I`ve had several Appendix N titles on my `to buy` list for some time. One is The Face In The Frost, by John Bellairs, published in 1969. The other: Swords Against Darkness, an anthology series that commenced in 1977, edited by Andrew Offutt.
I went to Salmon Arm, BC yesterday (a town 20 minutes from the cabins) and decided to poke around in the used bookstore there named the Book Nook. I picked up another twenty or so paperbacks, for a dollar each, including some Zelazny and Leiber, and the two above-named books. As I went to the till to pay for my books, the owner asked me, "Are these valuable?" Like most things, they`re only valuable to the people who value them ... so I told her that I recently became interested in the old pulp fantasy and swords and sorcery tales, and wanted to see what the fuss was all about. No point in telling her that I would have paid four or more times what she was charging, was there?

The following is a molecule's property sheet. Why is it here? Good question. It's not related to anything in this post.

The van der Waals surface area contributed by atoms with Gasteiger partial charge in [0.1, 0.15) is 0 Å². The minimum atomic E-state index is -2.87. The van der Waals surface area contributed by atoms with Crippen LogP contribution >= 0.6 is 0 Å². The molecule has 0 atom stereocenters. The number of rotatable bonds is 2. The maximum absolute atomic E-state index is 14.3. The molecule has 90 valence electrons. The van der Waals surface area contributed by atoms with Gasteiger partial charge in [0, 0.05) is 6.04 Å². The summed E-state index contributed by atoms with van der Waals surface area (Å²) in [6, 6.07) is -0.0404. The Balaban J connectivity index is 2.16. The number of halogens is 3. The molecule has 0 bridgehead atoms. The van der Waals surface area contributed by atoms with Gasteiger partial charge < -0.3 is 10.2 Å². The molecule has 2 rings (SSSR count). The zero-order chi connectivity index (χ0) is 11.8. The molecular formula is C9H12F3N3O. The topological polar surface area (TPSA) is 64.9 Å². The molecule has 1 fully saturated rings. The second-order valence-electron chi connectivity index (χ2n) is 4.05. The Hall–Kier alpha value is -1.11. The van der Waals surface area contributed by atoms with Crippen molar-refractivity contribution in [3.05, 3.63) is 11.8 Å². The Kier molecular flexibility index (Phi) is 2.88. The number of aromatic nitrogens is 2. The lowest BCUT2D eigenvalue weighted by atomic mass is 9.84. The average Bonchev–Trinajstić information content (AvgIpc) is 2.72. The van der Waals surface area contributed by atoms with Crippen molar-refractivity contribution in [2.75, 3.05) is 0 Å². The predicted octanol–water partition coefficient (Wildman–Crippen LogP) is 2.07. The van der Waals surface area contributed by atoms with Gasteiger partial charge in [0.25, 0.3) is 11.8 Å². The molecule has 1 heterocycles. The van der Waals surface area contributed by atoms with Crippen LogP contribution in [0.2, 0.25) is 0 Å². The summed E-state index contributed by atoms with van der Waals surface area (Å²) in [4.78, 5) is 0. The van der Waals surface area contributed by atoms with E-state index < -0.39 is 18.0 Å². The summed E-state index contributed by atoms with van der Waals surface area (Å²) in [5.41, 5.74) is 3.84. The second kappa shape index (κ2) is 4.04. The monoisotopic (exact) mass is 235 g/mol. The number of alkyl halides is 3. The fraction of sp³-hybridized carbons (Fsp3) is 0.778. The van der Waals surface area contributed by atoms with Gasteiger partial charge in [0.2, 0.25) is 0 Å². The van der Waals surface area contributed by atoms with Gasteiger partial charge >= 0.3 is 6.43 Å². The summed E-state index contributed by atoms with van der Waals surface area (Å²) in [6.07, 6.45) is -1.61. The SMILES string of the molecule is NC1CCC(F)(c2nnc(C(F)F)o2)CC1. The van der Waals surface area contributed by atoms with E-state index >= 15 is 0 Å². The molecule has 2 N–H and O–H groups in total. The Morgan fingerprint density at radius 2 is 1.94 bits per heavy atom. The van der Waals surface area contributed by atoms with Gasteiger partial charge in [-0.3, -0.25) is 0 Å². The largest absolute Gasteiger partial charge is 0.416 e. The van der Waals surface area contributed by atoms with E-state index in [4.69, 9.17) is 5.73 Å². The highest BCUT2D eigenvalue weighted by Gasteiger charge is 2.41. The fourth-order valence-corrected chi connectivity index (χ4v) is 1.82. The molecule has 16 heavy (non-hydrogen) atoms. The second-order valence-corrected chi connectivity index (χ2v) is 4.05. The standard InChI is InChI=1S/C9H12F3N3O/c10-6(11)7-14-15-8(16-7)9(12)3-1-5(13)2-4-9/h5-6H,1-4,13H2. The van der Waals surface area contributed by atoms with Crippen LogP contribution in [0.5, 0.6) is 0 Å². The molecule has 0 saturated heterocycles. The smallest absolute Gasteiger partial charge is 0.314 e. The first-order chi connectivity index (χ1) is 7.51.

I`ve already breezed through the first two Fafhrd and the Grey Mouser anthologies, and had a great time doing so. I tried to read those tales more than a decade ago, but could not get past the florid language. Having this time plunged in with both feet, I found myself laughing out loud, in answer to which I was shot puzzled stares by my family. Reading the Fafhrd and the Grey Mouser tales was like re-living those heady days, discovering Dungeons and Dragons again for the first time.
Next on my list is The Face In The Frost. I have made it through the preface and first chapter, and am beginning to understand why this appears in Appendix N: it seems to capture the comical, danger-laden, image-rich atmosphere of those early D&D games.